The Endangered Archives Programme and the Challenges of Being a ‘Digital Archivist’

By Toni Hardy, Endangered Archives Programme Cataloguer

“Documentary heritage reflects the diversity of languages, peoples and cultures. It is the mirror of the world and its memory. But this memory is fragile. Every day, irreplaceable parts of this memory disappear for ever.” – UNESCO Memory of the World Programme

The Endangered Archives Programme (EAP), administered by The British Library, recognises the need to preserve archival material that is in danger of destruction, neglect or physical deterioration. Created in 2004 and funded by Arcadia, the EAP offers grants on an annual basis to researchers world-wide to identify and preserve culturally important archives. To date the EAP has awarded over 90 grants amounting to approximately £2.5 million. The result is a contribution to safeguarding the world’s heritage in regions of the world where collections may be more at risk and where resources may be limited.

The Programme is entirely reactive and dependent upon researchers, archivists and librarians to identify collections that may be endangered. When material has been identified, and the feasibility of its preservation has been assessed, at least two surrogate sets of the original material are created through digitisation or microfilming. One copy is deposited with The British Library while the other remains locally. Original material is not moved outside its country of origin and the copies maintained by The British Library are not the master archival copies. Nevertheless, they are the only copy in the Library’s holdings and have to be of a high archival standard to facilitate scholarship and research and to ensure their permanent accessibility.

Presidential Archives basement room in the Executive Mansion in Liberia (copyright of K.A. MacDonald)

Presidential Archives basement room in the Executive Mansion in Liberia (copyright of K.A. MacDonald)

The EAP provides Listing and Copying Guidelines based on international standards and in-house requirements. These help ensure the quality of the copies being created and that essential metadata is being recorded. When projects finish, the descriptive and contextual information they provide forms the basis of our catalogues. By this stage, traditional ‘core’ archival activities such as appraisal, selection, arrangement and copying, have already taken place. We can now focus on access and preservation tasks. This includes creating fuller catalogues to meet the needs of both future researchers and of The British Library’s digital preservation programme.

When I began as the EAP Cataloguer in October 2008 I was unsure what to expect. Material submitted under the Programme is predominantly in digital form which essentially means that whilst I am a cataloguer I am also what some might call a ‘digital archivist’. I do not work with physical archives, I do not see or touch the original document(s), and in most cases I cannot read or understand the material because of the wide variety of languages and scripts represented in the collections. Thus the digital nature of the collections and the international scope of the Programme make cataloguing EAP material a challenging and interesting task.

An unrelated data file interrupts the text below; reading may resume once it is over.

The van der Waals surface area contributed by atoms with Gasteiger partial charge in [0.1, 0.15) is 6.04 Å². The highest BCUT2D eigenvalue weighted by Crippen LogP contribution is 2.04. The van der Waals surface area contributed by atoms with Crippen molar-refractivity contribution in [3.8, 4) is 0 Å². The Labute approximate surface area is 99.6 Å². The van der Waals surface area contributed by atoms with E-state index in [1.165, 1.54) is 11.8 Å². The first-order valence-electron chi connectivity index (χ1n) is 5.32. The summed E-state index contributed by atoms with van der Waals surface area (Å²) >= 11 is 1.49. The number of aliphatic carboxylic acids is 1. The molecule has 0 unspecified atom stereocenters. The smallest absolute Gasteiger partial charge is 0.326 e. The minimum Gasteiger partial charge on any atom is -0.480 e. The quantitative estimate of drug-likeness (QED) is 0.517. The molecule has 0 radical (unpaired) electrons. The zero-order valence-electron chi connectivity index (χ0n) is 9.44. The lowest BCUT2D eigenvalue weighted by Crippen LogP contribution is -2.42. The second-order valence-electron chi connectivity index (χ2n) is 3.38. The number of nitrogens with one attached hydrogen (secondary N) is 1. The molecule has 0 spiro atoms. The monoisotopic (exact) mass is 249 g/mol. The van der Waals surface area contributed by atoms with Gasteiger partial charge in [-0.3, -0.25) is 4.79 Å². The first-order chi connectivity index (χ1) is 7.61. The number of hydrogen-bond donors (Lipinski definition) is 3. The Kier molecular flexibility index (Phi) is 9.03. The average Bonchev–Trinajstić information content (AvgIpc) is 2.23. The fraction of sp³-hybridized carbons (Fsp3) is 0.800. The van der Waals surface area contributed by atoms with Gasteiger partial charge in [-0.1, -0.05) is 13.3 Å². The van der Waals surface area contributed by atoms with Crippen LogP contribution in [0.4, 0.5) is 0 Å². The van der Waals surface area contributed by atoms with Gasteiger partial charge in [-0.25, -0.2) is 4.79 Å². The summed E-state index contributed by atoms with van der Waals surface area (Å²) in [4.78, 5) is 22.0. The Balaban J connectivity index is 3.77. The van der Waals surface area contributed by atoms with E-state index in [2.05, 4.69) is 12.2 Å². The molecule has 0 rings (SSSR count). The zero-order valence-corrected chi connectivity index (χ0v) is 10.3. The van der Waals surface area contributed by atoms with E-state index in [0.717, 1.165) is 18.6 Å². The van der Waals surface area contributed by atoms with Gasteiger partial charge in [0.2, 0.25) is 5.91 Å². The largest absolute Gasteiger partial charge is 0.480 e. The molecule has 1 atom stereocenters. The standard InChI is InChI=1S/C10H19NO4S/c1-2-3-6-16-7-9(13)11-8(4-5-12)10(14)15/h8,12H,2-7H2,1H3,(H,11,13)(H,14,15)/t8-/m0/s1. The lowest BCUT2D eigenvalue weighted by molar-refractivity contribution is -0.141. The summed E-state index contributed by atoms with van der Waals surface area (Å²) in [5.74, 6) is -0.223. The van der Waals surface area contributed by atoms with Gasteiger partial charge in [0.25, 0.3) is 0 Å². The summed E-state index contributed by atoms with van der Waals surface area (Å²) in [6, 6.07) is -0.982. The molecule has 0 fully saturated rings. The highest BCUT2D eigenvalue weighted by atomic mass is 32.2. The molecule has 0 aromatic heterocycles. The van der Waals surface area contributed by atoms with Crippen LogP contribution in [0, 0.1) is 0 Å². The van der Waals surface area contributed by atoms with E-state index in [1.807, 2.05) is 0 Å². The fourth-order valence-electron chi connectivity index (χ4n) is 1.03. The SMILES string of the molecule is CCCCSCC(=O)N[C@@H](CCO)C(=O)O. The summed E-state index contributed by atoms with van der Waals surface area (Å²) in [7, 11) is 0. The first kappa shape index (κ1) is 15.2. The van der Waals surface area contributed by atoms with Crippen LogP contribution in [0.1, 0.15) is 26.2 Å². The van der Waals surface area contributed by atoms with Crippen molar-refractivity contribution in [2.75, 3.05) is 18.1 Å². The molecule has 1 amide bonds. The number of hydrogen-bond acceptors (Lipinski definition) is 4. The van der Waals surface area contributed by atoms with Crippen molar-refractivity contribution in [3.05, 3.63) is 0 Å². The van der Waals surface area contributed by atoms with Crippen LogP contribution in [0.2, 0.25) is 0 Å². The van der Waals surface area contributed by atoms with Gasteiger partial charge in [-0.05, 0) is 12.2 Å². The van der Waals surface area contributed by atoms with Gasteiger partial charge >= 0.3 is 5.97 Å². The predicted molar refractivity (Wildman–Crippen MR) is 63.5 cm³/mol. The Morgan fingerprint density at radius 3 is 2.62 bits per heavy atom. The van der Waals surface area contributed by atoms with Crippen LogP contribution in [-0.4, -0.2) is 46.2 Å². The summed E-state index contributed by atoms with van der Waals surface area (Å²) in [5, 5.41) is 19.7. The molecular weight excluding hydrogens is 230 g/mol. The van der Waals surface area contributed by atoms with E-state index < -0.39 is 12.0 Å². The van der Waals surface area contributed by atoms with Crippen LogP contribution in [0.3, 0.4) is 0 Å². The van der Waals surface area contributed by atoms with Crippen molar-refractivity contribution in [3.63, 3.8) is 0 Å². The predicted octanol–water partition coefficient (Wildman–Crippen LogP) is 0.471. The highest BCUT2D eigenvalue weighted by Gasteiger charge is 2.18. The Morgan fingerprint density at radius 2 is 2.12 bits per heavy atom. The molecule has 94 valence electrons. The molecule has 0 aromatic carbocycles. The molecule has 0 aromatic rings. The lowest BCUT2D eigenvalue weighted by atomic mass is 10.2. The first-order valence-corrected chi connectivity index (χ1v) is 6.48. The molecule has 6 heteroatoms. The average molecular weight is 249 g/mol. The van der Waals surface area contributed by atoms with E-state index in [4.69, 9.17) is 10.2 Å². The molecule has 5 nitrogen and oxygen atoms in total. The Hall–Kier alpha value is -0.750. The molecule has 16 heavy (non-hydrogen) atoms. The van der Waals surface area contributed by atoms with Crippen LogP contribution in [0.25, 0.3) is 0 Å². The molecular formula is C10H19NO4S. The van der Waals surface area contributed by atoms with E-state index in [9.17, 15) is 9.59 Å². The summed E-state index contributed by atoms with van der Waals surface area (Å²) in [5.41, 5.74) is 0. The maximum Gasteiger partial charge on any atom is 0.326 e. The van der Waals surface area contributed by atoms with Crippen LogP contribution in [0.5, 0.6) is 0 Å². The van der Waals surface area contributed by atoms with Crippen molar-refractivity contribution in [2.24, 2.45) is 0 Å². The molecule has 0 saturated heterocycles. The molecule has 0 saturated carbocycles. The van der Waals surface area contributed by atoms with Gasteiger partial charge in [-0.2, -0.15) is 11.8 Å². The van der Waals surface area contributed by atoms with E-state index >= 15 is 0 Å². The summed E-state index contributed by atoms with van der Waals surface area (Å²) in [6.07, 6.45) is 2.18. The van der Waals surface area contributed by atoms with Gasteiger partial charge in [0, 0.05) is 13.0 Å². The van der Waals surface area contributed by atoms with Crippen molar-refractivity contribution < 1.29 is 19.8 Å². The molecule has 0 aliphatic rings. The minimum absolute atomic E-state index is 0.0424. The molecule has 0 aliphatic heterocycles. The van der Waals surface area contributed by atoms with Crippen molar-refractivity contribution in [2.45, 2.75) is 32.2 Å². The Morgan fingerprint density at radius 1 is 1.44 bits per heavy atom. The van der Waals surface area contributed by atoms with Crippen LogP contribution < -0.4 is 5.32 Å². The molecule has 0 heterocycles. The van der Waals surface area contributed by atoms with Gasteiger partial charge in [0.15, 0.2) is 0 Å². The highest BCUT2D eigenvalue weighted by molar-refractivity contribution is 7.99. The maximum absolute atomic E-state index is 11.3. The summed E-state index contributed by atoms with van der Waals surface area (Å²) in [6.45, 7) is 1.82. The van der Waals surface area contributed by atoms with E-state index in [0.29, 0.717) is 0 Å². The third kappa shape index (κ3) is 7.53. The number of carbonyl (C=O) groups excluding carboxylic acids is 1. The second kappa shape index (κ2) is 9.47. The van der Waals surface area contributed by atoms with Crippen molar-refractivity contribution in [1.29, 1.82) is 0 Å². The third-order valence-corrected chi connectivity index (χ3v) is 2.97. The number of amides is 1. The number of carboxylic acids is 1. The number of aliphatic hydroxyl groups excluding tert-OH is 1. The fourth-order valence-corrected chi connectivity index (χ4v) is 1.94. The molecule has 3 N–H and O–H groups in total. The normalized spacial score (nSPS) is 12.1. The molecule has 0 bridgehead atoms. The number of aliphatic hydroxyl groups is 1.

One challenge relates to the physicality of the material itself. I am currently cataloguing the results of a project to preserve rare periodical publications in Mongolia. The periodicals (mostly newspapers) are in Mongolian, using Cyrillic script and comprise approximately 2400 CDs. The digital copies are made up of digital images/files and folders. Each newspaper page is a separate digital image, removed from its original physical context. It is difficult to determine, from the digital copy alone, how closely the images match the appearance of the original. For example, if the first page of a newspaper states that it belongs to Issue 1 dated 01-01-1990 but the second page gives a different date, how can I tell if the second image has been misfiled or if the conflicting dates are merely a printing error? Unfortunately I cannot travel to Mongolia to compare the copy with the original.

Manuscript form EAP051 in the Bamum script of the Cameroon Grassfields held in Bamum Royal Palace Archives in Western Cameroon

Manuscript form EAP051 in the Bamum script of the Cameroon Grassfields held in Bamum Royal Palace Archives in Western Cameroon

Another challenge relates to the intellectual structure of the catalogue. Using ISAD(G), the hard-copy of a newspaper can be described at either ‘file’ or ‘item’ level. Its digital equivalent is slightly different. We must decide what constitutes our ‘digital object’. This may or may not equate to an ISAD(G) ‘file’ or ‘item’ and new levels may need to be considered. A better example of this complex issue is the photograph. Consider a photograph which has information on verso and recto. The original is one physical object, but the digital copy is two digital images which can be retrieved separately. In a digital collection, a group of photographs could be described at ‘file’ level with each digital image (whether verso recto) treated as separate ‘items’. Or, each individual photograph could be a ‘file’ consisting of two ‘items’, an ‘item’ divided into two ‘sub-items’, or an ‘item’ comprising two images.

The Endangered Archives Programme highlights the challenges we face in cataloguing and preserving material that is a surrogate by definition yet born-digital by circumstance. Being the EAP Cataloguer means finding the balance between traditional description and one that embodies the needs of digital material. It offers an intellectual challenge as well as the opportunity to ensure that endangered material from across the world remains available into the future.

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